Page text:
I’m putting some notes together for a talk at the forthcoming Historical Materialism conference London. I’ll be speaking about Andre Gorz, Nicos Poulantzas and the question of structural reform. I plan to use this blog to post work in progress notes and drafts as I prepare the talk. I came across the following paras which were cut from a recent article about Corbyn which pretty much sum up the argument I intend to make.
It’s important to pick up on some of the wider political and strategic lessons of the current conjuncture. As we have seen, the Corbyn phenomenon is part of a broader political shift across Europe. Despite their many differences one of the key perspectives shared in common among the leftist formations that have made political headway recently – Syriza, Podemos, the Corbyn movement – is an explicit orientation on winning government power in order to implement a series of left social democratic reforms. Political formations cleaving to classical revolutionary Marxist perspectives have nowhere made any comparable advances. The clear organic dynamic of contemporary radicalization across Europe then is toward the formation of ‘left governments’ of radical reform. Like it or not we have to work with the grain of this dynamic. We’ve seen some of the inherent pitfalls and problems of this approach of course in the case of the Syriza government and the brick wall it ran into from day one. Of course we need to learn lessons from this but these can’t be to fall back on facile invocations of revolutionary slogans such as to call for the ‘smashing of the state’ (whatever that means concretely) – concepts which offer resolutions to real problems at the level of phraseology only and which, in any case, are plainly unsuccessful in winning very many people over.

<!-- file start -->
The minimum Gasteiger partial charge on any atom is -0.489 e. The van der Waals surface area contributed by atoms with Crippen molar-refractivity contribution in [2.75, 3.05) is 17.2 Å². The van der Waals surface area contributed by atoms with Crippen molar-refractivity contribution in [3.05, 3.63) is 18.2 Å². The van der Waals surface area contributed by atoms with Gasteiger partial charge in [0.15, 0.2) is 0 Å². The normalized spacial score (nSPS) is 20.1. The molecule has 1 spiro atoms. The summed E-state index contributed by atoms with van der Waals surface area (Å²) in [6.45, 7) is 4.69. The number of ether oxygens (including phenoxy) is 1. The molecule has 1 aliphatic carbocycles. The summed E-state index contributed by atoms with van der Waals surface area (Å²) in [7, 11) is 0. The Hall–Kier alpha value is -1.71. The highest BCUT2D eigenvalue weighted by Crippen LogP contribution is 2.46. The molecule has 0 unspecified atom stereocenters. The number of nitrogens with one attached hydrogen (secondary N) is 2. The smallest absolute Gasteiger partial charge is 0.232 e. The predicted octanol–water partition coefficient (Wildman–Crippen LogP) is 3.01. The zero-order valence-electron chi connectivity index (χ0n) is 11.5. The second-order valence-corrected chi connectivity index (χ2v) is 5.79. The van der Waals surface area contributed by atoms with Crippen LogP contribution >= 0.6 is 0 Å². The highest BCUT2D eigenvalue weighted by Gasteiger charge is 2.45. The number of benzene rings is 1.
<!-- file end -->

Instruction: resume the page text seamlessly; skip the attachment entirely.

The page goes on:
Working with the grain of this contemporary political dynamic means thinking seriously about the possibilities and limits of radical ‘transitional programs’ and ‘structural reforms’ and about how a government of the left in dialectical interaction with an extra-parliamentary mass movement might be able to enact such measures in such a way that the movement from below is progressively empowered. Erik Olin Wright’s recent attempt to think through a way of combining what he calls the ‘three strategic logics of transformation’ – ‘symbiotic’, ‘interstitial’ and ‘ruptural’ – provides useful ideas in this regard. But we also need to re-examine André Gorz’s thought on ‘non reformist reforms’ and to return to some of the resources of (left) Eurocommunism which seem, to me, to have acquired a renewed relevance.